The report was released in Sydney on Monday and will be launched in Melbourne on Wednesday.


Lina Caneva  |  Editor  |  @ProBonoNews

Lina Caneva has been a journalist for more than 35 years, and Editor of Pro Bono Australia News since it was founded in 2000.


Got a story to share?

Got a news tip or article idea for Pro Bono News? Or perhaps you would like to write an article and join a growing community of sector leaders sharing their thoughts and analysis with Pro Bono News readers?

Get in touch at news@probonoaustralia.com.au

Get more stories like this

FREE SOCIAL
SECTOR NEWS

Write a Reply or Comment

Your email address will not be published. Required fields are marked *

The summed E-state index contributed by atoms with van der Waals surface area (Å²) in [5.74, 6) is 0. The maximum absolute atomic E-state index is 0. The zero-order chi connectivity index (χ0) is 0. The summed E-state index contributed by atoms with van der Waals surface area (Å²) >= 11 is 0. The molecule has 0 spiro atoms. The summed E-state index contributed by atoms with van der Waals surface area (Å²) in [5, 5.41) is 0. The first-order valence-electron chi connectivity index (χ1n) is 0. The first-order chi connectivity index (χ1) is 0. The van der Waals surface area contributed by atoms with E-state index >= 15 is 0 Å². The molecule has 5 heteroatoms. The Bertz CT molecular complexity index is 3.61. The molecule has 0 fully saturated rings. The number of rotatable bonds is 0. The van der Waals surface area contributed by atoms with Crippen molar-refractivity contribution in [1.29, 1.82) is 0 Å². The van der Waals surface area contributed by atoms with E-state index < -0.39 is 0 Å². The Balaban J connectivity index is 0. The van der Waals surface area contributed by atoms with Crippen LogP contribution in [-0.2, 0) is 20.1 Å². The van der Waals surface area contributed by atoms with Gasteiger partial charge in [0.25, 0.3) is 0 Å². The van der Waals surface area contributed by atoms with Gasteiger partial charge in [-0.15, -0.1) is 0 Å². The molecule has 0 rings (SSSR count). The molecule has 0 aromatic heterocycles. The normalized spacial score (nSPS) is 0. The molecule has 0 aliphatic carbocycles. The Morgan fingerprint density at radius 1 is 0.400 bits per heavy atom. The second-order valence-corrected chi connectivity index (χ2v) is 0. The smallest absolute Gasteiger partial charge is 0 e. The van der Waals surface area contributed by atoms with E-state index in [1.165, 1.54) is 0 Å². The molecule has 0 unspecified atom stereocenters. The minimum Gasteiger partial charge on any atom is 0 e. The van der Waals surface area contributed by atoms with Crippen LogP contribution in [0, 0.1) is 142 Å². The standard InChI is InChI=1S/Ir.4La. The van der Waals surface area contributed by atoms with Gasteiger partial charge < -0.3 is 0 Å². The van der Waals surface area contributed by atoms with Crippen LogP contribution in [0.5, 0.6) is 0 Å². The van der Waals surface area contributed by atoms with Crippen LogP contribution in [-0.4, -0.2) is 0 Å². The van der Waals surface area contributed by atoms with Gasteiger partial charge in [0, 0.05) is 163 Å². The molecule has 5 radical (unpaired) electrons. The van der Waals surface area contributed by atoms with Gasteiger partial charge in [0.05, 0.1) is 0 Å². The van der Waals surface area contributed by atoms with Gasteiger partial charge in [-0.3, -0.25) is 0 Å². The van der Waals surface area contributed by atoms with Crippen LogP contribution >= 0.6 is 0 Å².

YOU MAY ALSO LIKE

US Foundation Pledges $150 Million to Fix Gaps in Impact Investing

Luke Michael

Friday, 15th March 2019 at 4:39 pm

Concerns Raised Over Government’s Domestic Violence Plan

Luke Michael

Wednesday, 6th March 2019 at 5:23 pm

NFPs Rethink Opioid Flushed Gifts

Maggie Coggan

Monday, 25th February 2019 at 4:53 pm

POPULAR

Tech Giant Launches Foundation to Tackle Indigenous Disadvantage

Luke Michael

Tuesday, 5th March 2019 at 5:09 pm

Cafe Roasted for ‘Appalling’ Sign Mocking Disability Abuse

Luke Michael

Thursday, 7th March 2019 at 5:18 pm

Concerns Raised Over Government’s Domestic Violence Plan

Luke Michael

Wednesday, 6th March 2019 at 5:23 pm

The NDIS is Not Medicare

Fran Connelley

Tuesday, 5th March 2019 at 8:31 am

Disability Housing Conference
pba inverse logo
Subscribe Twitter Facebook

Get the social sector's most essential news coverage. Delivered free to your inbox every Tuesday and Thursday morning.

You have Successfully Subscribed!